The four unreleased tracks consist of two interesting songs and two unearthed gems that are seeing the light of day for the first time. “Star Tonight” was covered by Don Johnson in 1986 but here Seger provides a gritty vocal to his own composition. “Gets Ya Pumpin’” builds on the 1973 tune “Pumpin’” and is essentially a power ballad. “Wildfire,” recorded in the mid-1980’s makes for a wonderful surprise. This polished, up-tempo rock cut was originally slated to be the title song of the Like A Rock album. “Days When The Rains Would Come” stems from the same period and is an up-tempo ballad with lyrics that paint a picture of love remembered. The song is equal to any he has ever created and that is saying something.

Bob Seger has returned with an interesting release that plugs a lot of holes in his career. Early Seger Vol. 1 is a must for any Seger fan as it presents some well-crafted music from an old master.

Greatest Hits by Bob Seger

June 15, 2009

Bob Seger’s studio releases were becoming few and far between in the 1990’s and so in October of 1994 he issued his first Greatest Hits album. It was a wise decision as it not only introduced some of his best and most popular material to a new generation, but millions of fans who only had his music on vinyl also bought this CD. The album would become his biggest seller, topping the eight-million mark in The United States alone. It was a testament to the enduring quality of Seger’s music.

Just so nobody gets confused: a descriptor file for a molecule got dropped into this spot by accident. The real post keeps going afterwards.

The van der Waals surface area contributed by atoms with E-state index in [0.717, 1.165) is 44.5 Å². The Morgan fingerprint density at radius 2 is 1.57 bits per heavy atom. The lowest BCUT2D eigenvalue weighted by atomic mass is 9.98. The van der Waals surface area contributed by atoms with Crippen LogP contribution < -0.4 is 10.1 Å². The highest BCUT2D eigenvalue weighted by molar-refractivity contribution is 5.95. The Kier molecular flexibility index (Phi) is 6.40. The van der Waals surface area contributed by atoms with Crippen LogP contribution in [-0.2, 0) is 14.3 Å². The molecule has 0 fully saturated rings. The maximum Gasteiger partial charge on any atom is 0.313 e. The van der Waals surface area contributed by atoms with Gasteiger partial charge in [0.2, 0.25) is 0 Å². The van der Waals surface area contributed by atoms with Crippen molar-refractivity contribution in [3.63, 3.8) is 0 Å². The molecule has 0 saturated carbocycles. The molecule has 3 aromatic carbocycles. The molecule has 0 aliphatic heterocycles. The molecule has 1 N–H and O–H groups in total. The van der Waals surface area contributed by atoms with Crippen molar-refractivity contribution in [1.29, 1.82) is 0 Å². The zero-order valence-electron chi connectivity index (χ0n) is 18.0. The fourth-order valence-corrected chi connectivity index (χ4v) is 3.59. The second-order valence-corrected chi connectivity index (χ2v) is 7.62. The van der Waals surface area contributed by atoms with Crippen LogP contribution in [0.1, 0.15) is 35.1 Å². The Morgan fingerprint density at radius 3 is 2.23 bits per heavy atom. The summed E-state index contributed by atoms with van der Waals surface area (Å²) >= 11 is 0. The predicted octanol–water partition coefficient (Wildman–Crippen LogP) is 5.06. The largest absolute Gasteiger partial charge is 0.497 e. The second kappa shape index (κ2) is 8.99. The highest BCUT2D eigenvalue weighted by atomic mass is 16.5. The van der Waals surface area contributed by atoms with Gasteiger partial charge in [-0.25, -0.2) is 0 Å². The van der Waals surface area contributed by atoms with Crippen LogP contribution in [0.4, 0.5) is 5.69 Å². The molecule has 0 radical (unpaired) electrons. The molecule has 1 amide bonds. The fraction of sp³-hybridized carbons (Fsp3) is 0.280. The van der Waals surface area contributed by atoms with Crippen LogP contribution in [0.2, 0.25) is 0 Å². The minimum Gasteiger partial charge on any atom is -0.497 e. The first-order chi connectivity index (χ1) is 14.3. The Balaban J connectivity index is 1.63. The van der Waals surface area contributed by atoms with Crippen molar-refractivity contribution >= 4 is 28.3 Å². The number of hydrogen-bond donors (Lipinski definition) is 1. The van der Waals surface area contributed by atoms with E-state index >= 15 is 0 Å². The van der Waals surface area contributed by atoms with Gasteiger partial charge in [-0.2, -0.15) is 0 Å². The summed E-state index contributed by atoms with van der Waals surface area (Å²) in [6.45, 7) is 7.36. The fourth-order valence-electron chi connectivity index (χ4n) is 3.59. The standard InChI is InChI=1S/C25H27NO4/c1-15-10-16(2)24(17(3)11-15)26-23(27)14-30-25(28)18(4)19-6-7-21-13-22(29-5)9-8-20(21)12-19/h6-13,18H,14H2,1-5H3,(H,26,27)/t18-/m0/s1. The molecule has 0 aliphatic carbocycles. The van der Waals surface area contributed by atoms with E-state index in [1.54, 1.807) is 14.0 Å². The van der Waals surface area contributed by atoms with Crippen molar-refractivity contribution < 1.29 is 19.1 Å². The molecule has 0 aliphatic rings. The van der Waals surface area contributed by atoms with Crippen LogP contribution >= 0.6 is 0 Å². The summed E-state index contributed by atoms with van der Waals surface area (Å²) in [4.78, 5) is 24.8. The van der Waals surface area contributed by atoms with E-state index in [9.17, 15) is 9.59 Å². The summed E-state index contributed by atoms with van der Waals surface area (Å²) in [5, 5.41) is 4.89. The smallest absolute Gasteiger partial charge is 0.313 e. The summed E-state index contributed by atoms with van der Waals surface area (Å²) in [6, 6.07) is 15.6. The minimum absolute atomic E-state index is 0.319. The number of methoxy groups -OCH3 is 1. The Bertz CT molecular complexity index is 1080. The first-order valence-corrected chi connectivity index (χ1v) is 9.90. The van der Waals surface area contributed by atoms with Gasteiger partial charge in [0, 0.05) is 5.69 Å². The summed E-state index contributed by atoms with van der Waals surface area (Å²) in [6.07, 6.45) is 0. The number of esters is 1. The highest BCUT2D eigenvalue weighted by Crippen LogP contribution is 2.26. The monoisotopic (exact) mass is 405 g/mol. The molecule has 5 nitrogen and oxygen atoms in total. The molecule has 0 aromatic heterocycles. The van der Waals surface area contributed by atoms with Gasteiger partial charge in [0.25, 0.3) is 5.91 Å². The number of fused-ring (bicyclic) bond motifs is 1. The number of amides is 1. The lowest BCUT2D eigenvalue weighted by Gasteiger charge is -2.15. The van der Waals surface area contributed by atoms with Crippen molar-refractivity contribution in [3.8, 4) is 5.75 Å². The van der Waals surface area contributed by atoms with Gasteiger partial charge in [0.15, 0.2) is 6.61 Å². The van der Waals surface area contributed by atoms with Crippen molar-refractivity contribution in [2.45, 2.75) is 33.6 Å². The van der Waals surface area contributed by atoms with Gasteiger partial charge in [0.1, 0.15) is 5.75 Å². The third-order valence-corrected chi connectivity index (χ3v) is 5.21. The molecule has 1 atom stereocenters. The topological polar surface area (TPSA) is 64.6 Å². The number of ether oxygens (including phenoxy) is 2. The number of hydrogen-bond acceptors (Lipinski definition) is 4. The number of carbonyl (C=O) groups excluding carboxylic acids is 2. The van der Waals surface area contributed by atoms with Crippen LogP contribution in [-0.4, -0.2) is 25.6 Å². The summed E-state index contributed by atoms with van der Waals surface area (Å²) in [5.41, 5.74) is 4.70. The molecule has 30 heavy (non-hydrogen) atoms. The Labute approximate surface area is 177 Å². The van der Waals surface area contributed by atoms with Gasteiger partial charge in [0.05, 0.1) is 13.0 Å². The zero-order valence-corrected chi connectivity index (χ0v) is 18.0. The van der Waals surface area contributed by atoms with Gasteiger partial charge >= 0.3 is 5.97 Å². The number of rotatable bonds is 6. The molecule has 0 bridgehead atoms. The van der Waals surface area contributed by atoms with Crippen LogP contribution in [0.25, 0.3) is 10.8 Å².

The title may be somewhat of a misnomer, though. It contains a lot of excellent music but does not represent all of his best. It contains only nine songs that charted as singles and it ignores his early period. I can’t help but think that they had more volumes in mind at the time and so saved a number of his most famous tracks for the second volume. Tracks such as “Beautiful Loser,” “Fire Lake,” “Katmandu,” “Betty Lou’s Getting Out Tonight,” and his Number One single, “Shakedown,” are nowhere to be found. Still, what is included represents what his music is all about.